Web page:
Post Environmental Reporter Urges Gore to Run in 2008
Itâs a slow news day and youâre an environment reporter for a major metropolitan newspaper. What do you do to kill time before your bicycle ride home? If youâre The Washington Postâs Michael Grunwald, you might pen a couple opinion pieces telling your readers they are destroying the Earth and that Al Gore can help save it with another vice presidency.
Thatâs essentially what reporter Michael Grunwald did in the pages of the July 23 Outlook section for the liberal
In a Jan. 7, 2003, article suggesting that âmany scientistsâ believe ânearly 40 million Africansâ that are âat risk of starvationâ from adverse weather on the continent âmay be among the first human victims of global warming.â In a Sep. 19, 2004, article Grunwald and colleague Manuel Roig-Franzia raised concern about damage to a booming beach front property market from âglobal climate changeâ that âcould intensify storms.â
Yet rather than confined his subtle biases to objective news pieces, recently Grunwald has taken to boldly staking out liberal positions in his paperâs weekly Outlook section.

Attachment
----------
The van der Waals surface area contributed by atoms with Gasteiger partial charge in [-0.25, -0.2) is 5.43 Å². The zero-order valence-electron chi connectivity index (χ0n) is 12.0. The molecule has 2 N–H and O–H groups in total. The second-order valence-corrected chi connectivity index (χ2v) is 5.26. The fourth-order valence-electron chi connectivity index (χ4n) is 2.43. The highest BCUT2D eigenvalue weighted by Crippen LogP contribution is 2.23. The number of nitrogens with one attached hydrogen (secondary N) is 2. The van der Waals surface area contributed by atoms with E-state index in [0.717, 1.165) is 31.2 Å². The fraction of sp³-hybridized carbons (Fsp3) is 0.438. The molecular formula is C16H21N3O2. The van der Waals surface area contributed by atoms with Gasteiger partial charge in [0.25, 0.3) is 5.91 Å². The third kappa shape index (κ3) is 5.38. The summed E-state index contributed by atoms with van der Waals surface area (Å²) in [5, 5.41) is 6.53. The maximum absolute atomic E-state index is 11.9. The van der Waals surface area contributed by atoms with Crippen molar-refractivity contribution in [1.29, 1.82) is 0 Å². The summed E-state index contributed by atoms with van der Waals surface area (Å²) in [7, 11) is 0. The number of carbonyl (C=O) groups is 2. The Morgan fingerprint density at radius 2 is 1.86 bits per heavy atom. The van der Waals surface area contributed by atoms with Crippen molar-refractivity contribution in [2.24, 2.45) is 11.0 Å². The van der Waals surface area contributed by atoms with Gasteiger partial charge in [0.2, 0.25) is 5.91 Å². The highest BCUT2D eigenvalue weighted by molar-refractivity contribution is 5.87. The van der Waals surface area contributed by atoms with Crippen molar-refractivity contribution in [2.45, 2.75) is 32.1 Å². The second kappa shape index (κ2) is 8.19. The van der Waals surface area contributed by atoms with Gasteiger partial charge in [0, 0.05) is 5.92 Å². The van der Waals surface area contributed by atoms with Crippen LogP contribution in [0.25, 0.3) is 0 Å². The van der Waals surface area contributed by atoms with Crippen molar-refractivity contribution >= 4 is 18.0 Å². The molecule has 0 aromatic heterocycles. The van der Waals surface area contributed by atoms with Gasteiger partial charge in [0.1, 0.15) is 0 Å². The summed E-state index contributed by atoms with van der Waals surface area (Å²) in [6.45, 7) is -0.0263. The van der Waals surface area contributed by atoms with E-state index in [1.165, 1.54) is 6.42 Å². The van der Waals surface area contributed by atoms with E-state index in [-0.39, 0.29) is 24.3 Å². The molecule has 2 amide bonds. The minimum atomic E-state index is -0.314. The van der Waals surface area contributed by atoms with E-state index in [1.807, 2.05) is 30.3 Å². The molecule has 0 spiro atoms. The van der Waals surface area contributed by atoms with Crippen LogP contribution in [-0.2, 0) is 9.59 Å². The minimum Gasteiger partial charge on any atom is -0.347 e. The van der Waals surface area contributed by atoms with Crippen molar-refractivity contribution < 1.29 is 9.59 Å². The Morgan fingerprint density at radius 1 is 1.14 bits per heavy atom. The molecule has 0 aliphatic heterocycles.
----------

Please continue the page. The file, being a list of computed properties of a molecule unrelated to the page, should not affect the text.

On June 11, Grunwald urged Democrats to stay the course politically, praising Al Goreâs 2000 convention speech theme âthe people vs. the powerful,â and chalked up John Kerryâs 2004 loss to Democrats voting âlike punditsâ by picking him as the âbest chance to beat Bush.â
Grunwaldâs hunger for liberal environmental regulation continued in the July 23 edition of the Post. In âAnother Kind of Gore â08 Bandwagon,â the reporter suggested âAl Gore should run for vice presidentâ because heâs âa distinguished public servant with limited political skills.â
Accompanying his free advice to Goreâs handlers, in âWarming to the Inconvenient Facts,â Grunwald derided the âmodest carbon reductionsâ that âwe rejected in the Kyoto Protocolâ that were targeted at 7 percent below 1990 output, but far below todayâs total. Grunwald even claimed âmost scientistsâ believe 70 percent reductions in âgreenhouse gasesâ are needed to stem climate change.
Even that figure was too low for Grunwald, who characterized a Senate bill to cut those gases by 80 percent as âmodest.â
So what more could Grunwald possibly want? The Post writer, whose column byline noted that he âbikes to work,â demanded âclimate-consciousâ policies that direct Americans into living Grunwaldâs preferred lifestyle: more urban, with more organic food, more mass transit, more walking, and less use of privately owned cars.
Yet unfortunately for the veteran environment reporter, he seems to have forgotten how unattainable
âWe have very onerous targets that were set for us,â Reuters news agency quoted Canadian environment minister Rona Ambrose in May. âWe believe they are unachievable,â she said off the Kyoto Protocolâs mandate for
On April 1, 2005, the BBC reported that emissions in 2004 were âhigher than at any time since the Labour governmentâ took power in 1997 and that âdata also suggests [sic]â that âBritain could miss its target set down under the Kyoto Protocolâ for greenhouse gas reduction.